Thursday, March 27, 2008

follow-up rant

I could rant about so much, but will restrict myself to a few candid observations.

a) Nancy Pelosi, the Speaker of the House, found herself in India last week as part of a bi-partisan trip to India and took advantage of her spot in the limelight as a guest of the Dalai Lama to proclaim that "The cause of Tibet is a challenge to the conscience of the world." And the speech she gave in Dharmsala sadly recycles an entire paragraph of a speech she gave in November, 2005, on the occasion of his 70th birthday in which she recounts the "'magnificent gift'" of a gold Rolex that FDR gave him as a young man beginning a "valued relationship" between the United States and His Holiness.

And while she has met His Holiness at least four times now, her office has issued no further statements or speeches since March 21st.

b) Vaclav Havel, a man who knows more than a little about cultural resistance in the face of a totalitarian regime, described "...the most dangerous development of this unfortunate situation is the current attempt to seal off Tibet from the rest of the world." And that that we can only really understand the quiet, or quiescence, of Tibet as the "peace of the graveyard." The comments below Havel's piece are worth reading if only for the range of opinions.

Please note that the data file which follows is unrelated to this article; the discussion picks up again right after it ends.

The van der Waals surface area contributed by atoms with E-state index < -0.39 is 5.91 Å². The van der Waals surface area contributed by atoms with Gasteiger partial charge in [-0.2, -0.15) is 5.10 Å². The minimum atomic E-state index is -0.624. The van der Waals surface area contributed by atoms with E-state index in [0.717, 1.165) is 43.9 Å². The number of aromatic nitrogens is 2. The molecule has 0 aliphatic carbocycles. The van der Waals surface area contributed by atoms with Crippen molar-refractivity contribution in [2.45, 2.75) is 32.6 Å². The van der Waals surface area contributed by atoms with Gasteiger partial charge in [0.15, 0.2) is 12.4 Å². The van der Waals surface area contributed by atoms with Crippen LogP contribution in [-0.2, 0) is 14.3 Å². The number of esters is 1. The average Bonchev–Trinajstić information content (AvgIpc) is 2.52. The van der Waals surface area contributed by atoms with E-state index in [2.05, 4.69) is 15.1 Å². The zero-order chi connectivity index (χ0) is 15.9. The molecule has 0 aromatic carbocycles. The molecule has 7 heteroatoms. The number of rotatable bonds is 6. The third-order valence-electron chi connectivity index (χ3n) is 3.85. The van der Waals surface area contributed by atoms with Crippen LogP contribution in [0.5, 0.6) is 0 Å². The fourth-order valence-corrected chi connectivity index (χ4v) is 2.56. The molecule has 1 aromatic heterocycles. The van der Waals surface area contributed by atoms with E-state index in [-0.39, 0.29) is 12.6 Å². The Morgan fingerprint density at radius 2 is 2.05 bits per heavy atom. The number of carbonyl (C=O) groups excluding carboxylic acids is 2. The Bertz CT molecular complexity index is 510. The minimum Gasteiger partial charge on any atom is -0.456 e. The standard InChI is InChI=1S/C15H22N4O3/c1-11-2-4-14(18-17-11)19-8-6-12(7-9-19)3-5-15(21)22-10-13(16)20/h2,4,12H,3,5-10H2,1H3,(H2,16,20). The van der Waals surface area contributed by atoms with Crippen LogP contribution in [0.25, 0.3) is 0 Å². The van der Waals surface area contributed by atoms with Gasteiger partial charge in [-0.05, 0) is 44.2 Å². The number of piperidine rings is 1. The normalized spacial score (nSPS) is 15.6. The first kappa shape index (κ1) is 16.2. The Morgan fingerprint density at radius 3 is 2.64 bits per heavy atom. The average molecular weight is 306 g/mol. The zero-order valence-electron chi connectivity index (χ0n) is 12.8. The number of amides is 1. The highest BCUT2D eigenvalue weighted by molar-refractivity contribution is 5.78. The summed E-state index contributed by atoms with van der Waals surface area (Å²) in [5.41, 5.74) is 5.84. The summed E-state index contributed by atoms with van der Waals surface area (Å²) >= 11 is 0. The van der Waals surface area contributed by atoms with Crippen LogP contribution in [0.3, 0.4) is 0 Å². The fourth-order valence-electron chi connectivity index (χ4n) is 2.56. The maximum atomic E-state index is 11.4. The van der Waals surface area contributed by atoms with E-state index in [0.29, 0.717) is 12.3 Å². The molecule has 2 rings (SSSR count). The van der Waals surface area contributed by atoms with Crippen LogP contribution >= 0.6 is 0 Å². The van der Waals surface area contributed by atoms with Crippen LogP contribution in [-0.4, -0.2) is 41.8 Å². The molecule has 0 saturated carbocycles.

c) It seems like something of a shame that the President of a nation often referred to as 'cheese-eating surrender monkeys' is one of few active world leaders who is actually prepared to threaten something remotely substantial -- even if entirely symbolic -- namely to boycott the Olympic opening ceremonies in his capacity as the president of the European Union. There are a few more details here at The London Times.

d) It seems that the Chinese government may have resorted to planting 'fake monks' during a highly scripted visit today by foreign reporters to Lhasa. This story from the International Herald Tribune adds some further dimensions to the extent to which this visit by selected reporters was strictly orchestrated.

As reported in the London Times Online, China, too, has made the ridiculous claim that the Dalai Lama is responsible for "planning attacks with the aid of violent Uighur separatist groups seeking an independent East Turkestan for their largely Muslim people in the northwestern Xinjiang region of China." Or maybe the Chinese government can barely contain the bubbling dissatisfaction of all its ethnic minorities and is trying to unite them to instill fear. Or perhaps yet, as Wayne Madsen has identified, this connection between Uighur and Tibetan nationalism and international terrorism was actually sown by the Bush administration back in 2002. That's a 'valued relationship' for sure. I would encourage folks to check out the UNPO, the Unregistered and National Peoples Organization, and then try to imagine what it could feel like to be an ethnic group without any significant international representation.